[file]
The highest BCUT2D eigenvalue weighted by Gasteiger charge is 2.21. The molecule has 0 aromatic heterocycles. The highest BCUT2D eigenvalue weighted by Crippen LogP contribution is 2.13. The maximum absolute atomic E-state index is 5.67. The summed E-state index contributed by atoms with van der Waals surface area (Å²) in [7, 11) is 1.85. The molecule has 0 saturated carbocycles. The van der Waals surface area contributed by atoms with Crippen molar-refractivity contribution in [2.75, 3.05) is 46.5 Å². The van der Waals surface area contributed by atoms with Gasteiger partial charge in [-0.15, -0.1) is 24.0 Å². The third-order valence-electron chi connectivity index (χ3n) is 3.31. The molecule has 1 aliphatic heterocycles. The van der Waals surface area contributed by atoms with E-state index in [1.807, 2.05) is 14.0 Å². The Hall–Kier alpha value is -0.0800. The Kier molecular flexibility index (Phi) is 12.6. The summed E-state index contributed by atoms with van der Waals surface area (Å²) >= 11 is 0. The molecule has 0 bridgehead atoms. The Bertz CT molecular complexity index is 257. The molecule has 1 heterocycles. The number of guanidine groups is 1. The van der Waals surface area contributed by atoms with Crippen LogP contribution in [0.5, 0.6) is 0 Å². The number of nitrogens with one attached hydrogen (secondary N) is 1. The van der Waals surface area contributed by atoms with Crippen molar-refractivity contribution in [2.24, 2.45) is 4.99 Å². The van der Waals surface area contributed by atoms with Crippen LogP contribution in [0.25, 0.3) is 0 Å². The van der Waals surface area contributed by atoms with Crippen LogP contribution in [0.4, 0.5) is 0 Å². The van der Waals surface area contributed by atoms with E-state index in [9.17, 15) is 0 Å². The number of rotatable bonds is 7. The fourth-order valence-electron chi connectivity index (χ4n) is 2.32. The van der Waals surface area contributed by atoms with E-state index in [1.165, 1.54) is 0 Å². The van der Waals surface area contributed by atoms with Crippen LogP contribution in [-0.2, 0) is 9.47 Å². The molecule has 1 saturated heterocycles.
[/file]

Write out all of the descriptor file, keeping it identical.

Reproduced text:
The highest BCUT2D eigenvalue weighted by Gasteiger charge is 2.21. The molecule has 0 aromatic heterocycles. The highest BCUT2D eigenvalue weighted by Crippen LogP contribution is 2.13. The maximum absolute atomic E-state index is 5.67. The summed E-state index contributed by atoms with van der Waals surface area (Å²) in [7, 11) is 1.85. The molecule has 0 saturated carbocycles. The van der Waals surface area contributed by atoms with Crippen molar-refractivity contribution in [2.75, 3.05) is 46.5 Å². The van der Waals surface area contributed by atoms with Gasteiger partial charge in [-0.15, -0.1) is 24.0 Å². The third-order valence-electron chi connectivity index (χ3n) is 3.31. The molecule has 1 aliphatic heterocycles. The van der Waals surface area contributed by atoms with E-state index in [1.807, 2.05) is 14.0 Å². The Hall–Kier alpha value is -0.0800. The Kier molecular flexibility index (Phi) is 12.6. The summed E-state index contributed by atoms with van der Waals surface area (Å²) >= 11 is 0. The molecule has 0 bridgehead atoms. The Bertz CT molecular complexity index is 257. The molecule has 1 heterocycles. The number of guanidine groups is 1. The van der Waals surface area contributed by atoms with Crippen LogP contribution in [0.5, 0.6) is 0 Å². The number of nitrogens with one attached hydrogen (secondary N) is 1. The van der Waals surface area contributed by atoms with Crippen molar-refractivity contribution in [2.24, 2.45) is 4.99 Å². The van der Waals surface area contributed by atoms with Crippen LogP contribution in [0.25, 0.3) is 0 Å². The van der Waals surface area contributed by atoms with Crippen LogP contribution in [0.4, 0.5) is 0 Å². The van der Waals surface area contributed by atoms with E-state index in [9.17, 15) is 0 Å². The number of rotatable bonds is 7. The fourth-order valence-electron chi connectivity index (χ4n) is 2.32. The van der Waals surface area contributed by atoms with E-state index in [1.165, 1.54) is 0 Å². The van der Waals surface area contributed by atoms with Crippen LogP contribution in [-0.2, 0) is 9.47 Å². The molecule has 1 saturated heterocycles.